When "important" families started building outside the city walls, around mid-century, they built open houses marked by balconies and triple arches, then a design innovation in the Ottoman Mediterranean. “They brought new materials as well as ideas from outside — marble from Italy, wood from Romania and Turkey, roofing tiles from France, etc.” Abu Harb nods to the ruined grain silos framed by the hall’s window. “The port greatly helped to ease the transition to new materials and techniques.”
“This,” she assesses the central hall’s interior walls and ceiling, “wasn’t a palace.”
Medawar 749 conforms to the design often used for extramural Beirut’s bourgeois mansions — with rooms flanking both sides of a central hall, not unlike a roofed courtyard house — but, as Abu Harb reiterates, “this was a more modest house. One theory suggests that the less-affluent part of the population adopted a lot of the typologies of wealthy houses, to say, ‘Look at us. We are also very well off’ — which was not necessarily the case.”
In the house’s design Abu Harb and her colleagues have noted evidence of the importance of representing wealth, real or not. Unlike conventional central-hall houses, this one is not strictly rectangular. The western wall isn’t parallel with the eastern one, so that while the rooms to the east of the central hall are rectangular, those west of the hall are more triangular, as the house narrows. From the street, the house looks bigger than it actually is.
“The area around the city walls was not completely empty,” she says. “There were small houses, maybe little residences for those who tended the orchards. This plot might have originally been occupied by one of those houses. In the back, in fact, we have the ruins of a very modest one-storey house. Speculation is that this is an older structure, dating from the area’s agricultural period. You can imagine the owners later building this much more impressive house on the plot. Afterward they tried to connect the two with a small bridge, but they weren’t at the same height so it was a little bit tricky for them.”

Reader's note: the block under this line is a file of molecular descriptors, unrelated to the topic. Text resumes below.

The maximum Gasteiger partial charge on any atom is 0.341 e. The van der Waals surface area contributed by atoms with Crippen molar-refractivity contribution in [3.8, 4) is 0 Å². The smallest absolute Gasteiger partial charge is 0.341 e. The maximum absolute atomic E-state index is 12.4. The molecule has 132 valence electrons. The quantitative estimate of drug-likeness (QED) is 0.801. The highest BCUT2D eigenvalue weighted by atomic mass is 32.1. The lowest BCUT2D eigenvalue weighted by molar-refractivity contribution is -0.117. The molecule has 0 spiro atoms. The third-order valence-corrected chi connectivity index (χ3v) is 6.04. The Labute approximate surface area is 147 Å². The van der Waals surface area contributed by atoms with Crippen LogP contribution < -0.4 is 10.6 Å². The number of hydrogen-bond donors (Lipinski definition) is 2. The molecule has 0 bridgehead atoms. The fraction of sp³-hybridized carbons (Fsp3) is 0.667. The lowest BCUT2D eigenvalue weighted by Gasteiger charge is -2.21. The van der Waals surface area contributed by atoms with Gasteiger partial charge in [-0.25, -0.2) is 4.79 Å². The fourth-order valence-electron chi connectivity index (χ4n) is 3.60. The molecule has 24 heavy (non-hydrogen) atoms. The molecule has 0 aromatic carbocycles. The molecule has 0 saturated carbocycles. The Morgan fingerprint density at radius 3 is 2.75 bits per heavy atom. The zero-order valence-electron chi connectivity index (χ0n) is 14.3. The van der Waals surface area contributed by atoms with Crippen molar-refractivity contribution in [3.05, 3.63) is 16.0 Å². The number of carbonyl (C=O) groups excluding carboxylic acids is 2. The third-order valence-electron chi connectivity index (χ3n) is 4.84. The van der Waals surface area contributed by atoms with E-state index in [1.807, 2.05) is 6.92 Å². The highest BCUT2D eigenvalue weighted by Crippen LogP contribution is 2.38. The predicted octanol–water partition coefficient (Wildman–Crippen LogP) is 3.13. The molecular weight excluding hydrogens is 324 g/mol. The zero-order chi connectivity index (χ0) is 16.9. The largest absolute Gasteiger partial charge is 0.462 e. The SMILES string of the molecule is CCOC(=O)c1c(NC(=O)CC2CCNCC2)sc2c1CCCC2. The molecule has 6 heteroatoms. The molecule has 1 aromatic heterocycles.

This building pattern was not uncommon in the agricultural land outside the city’s old walls. Abu Harb says Medawar 749 was typical of its time.
“The structure is made of sandstone using lime-based mortar, with triple arches, marble balconies and wrought iron handrails. The ceilings were Baghdadi style — narrow wooden laths covered with lime plaster, sometimes decorated, sometimes not. This house was badly damaged when we first came but traces of lime plaster remained and we could see that it wasn’t ornamented. There were different colors, but it’s not like an artist came from Italy and painted landscapes on the ceiling.”
Beneath a layer of paint, the restorers have found stylized floral patterns on the walls. “These stenciled motifs were commonly used to decorate such houses,” she says. “On the ground floor there may have been some fake marble painting.”
“This house belongs to the late 19th century,” Chahine reckons. “The development of this area started around 1885-1890, and the house doesn’t have any concrete — cement wasn’t used until 1925-30 — so I’d say it’s not older than 1880, probably 1890. Because you don’t see lots of modern interventions — new painting, concrete additions — you have the impression the house was abandoned for a long time, maybe during the [Civil] War.”
Medawar 749 is an artifact of late-Ottoman architecture.
“Ottoman, yeah,” Chahine laughs, “built by Beirutis.”
George and Asbed
“I started metalworking with my father and worked with him for seven years. He learned the trade from his father,” says 22-year-old George, a BBHR trainee. “When I was introduced to the training courses here, I was interested because it was about old school blacksmithing, hammer and anvil. I hadn't worked on this scale before. It was a great experience and I learned a lot of new skills. I'm looking forward to new projects.”
George’s friend Asbed, also 22, is on the crew of carpentry trainees. A resident of Armenia Street in Burj Hammoud, he says he heard about this opportunity from a social media post. Like George, he came to carpentry and painting through his father, with whom he worked before he passed away in 2017.
“Before the blast I worked on small projects,” he says. “I don't have a shop for big machines. I’ve made doors on my own and installed accessories from A to Z. I learned many things from these training sessions — reconstruction, cutting and making measurements.”